Some cemeteries are definitely on the spookier side of the spectrum, aren't they? Gloomy and dark, they are send-a-shiver-up-your-spine kind of places. The old pioneer cemetery at Waratah isn't really one of those though. Well. It kind of is in that it's very out of the way and a little run-down. Some of the headstones are damaged, some are (of course) very old and it's difficult to read the details. It hasn't necessarily been neglected, but it looks like a place not many people visit regularly any more. When we went, a pair of other Sunday drivers came along for a look as well. I got the feeling that was the most of the living this place saw in quite a while (apart from whoever's in charge of mowing the grass and keeping it tidy.)
There are a small number of graves and the cemetery looks out onto farmland - paddocks, trees and hills. It's less on the spooky side of the spectrum and closer to the peaceful side, probably due to its isolation.
My mum is into family history and genealogy and has been for a long time, I remember visiting cemeteries with her throughout the years, wandering among the headstones and trying to piece together the stories of these people - related or not. Obviously, you can get some detail from their headstones, but there's plenty of guessing to fill in the gaps. In this particular cemetery, we noticed that some members of what appeared to be the same families were located in different parts of the cemetery. I wonder why that is? What's the story behind that happening? I also wonder about the other people buried there, there's a lot of space at the back and no headstones. Have they been moved? Where to and why? (So many questions.)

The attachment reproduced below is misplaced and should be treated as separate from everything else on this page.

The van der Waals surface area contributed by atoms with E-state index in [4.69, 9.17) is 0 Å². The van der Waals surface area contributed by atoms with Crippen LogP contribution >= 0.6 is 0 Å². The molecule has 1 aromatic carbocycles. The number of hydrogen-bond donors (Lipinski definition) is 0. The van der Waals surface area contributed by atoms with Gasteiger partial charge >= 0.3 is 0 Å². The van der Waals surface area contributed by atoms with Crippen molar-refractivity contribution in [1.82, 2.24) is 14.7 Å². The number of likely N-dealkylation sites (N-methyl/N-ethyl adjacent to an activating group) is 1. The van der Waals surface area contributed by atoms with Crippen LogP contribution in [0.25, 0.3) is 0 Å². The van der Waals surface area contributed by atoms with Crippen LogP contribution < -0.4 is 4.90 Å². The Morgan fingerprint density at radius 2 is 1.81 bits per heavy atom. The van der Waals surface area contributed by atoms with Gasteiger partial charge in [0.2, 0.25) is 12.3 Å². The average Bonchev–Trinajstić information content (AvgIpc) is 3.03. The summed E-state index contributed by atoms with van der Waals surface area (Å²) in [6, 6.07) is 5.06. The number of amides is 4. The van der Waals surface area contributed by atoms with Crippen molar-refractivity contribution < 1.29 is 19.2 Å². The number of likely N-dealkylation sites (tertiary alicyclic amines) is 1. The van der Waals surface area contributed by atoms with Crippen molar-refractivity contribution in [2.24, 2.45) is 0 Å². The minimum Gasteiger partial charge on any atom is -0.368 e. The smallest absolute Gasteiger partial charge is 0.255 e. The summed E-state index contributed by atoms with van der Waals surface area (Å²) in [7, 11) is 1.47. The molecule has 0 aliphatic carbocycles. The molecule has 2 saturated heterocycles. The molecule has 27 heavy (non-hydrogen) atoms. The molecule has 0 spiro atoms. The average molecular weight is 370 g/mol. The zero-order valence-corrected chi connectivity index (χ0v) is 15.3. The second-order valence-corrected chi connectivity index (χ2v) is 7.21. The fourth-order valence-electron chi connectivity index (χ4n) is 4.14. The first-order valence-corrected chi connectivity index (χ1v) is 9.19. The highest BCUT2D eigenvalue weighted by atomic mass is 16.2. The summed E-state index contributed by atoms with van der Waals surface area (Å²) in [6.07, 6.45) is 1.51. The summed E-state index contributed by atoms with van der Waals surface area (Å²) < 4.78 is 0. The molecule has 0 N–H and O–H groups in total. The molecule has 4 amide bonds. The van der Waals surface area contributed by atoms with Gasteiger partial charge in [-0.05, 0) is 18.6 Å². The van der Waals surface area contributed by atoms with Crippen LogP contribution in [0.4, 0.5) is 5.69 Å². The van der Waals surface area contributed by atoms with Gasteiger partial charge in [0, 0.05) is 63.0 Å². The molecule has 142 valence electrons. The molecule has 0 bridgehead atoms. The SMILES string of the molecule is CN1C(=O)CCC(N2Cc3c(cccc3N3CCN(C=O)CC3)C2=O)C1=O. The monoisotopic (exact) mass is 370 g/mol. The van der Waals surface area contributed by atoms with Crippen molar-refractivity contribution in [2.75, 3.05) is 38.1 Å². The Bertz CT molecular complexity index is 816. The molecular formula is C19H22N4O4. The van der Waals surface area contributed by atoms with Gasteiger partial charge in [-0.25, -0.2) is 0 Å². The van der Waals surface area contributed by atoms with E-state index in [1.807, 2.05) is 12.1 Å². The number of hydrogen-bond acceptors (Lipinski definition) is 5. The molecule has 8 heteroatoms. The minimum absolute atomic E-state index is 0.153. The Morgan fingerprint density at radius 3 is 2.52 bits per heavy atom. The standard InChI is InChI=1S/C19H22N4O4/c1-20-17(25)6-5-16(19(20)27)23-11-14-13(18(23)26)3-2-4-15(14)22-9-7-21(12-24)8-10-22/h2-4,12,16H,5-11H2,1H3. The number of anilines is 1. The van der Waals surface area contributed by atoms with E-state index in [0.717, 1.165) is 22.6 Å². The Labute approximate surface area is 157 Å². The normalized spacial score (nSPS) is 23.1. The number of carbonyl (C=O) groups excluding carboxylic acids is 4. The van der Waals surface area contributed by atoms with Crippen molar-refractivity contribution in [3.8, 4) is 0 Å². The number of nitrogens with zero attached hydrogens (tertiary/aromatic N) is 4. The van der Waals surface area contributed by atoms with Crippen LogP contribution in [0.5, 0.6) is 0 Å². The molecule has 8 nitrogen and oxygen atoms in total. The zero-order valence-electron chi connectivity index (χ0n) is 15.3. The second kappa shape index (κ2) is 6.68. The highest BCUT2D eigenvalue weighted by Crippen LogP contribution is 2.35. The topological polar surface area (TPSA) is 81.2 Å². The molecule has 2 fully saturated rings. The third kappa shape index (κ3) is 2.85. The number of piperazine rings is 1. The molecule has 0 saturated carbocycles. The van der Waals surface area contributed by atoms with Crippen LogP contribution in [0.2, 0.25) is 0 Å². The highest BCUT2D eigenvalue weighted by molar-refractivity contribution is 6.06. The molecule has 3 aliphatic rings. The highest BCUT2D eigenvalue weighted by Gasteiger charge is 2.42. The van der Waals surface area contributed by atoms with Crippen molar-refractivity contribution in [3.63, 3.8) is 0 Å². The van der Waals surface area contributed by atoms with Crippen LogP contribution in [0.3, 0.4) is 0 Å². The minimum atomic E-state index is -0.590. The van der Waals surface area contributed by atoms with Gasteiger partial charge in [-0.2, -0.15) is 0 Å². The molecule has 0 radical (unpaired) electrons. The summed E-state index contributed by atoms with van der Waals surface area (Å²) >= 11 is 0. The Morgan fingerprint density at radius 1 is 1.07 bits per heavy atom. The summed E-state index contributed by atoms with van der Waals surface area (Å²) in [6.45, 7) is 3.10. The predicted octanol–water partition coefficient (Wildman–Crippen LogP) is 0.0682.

If you're interested in Tasmanian history and family history a couple of other cemeteries to visit are the one at Stanley and the Mersey Bluff pioneer cemetery at Devonport.
PHOTOGRAPHER . TASMANIA . AUSTRALIA
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